So you can either get it the way it was served at Zen Pen or with the meat still inside (either steamed, braised or baked) which I do not know of anywhere serving that way locally. The one with the meat has another flavor and texture.

                                          3. re: Cynsa

                                            Ming's Diner's $28 Big Chicken tops my list now that we have compared both at yesterday's evening chowdown.
                                            Cooking Papa is the next throwdown.

                                            1. re: Cynsa

                                              How did it compare with Kwang Tung (spelling ?) I still need to post my pictures from that lunch...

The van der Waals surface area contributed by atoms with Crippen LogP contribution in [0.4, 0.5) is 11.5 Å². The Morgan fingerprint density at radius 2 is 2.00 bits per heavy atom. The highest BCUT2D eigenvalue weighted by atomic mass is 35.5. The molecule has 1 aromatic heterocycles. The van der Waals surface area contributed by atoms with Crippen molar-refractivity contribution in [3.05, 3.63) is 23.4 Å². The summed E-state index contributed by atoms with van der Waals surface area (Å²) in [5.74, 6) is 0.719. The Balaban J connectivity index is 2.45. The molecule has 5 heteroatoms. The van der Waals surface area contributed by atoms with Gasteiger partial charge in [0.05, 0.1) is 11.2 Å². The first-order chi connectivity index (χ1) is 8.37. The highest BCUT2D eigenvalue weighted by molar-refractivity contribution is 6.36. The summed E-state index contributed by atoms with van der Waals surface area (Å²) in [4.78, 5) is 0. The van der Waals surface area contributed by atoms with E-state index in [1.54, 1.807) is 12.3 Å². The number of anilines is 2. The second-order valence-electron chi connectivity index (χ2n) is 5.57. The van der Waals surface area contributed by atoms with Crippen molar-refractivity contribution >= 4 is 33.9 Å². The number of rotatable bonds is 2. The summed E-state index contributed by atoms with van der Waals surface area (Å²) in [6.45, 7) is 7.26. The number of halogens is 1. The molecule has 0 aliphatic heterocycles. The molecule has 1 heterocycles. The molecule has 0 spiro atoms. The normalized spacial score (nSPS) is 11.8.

4. And from the other side of the continent, here's Toronto's version!

                                            4 Replies
                                            1. re: Charles Yu

                                              Unfortunately there are not very many places in SF Bay Area that does a version the right way. You are lucky to be in Toronto and have access to something like this!

                                              1. re: Charles Yu

                                                That's the color of the bird that Vincent hoped for on the bird at Zen Peninsula!

                                                1. re: Charles Yu

                                                  Now *that* is what a glutinous rice-stuffed chicken (drumstick in your case, Charles?) should look like. But to get that glossy, mahogany-toned crispy skin, one needs to make sure the chicken is suspended over a hot wok, whilst hot oil is ladled over it repeatedly - much to labor-intensive for most Chinese restaurants in the Bay Area.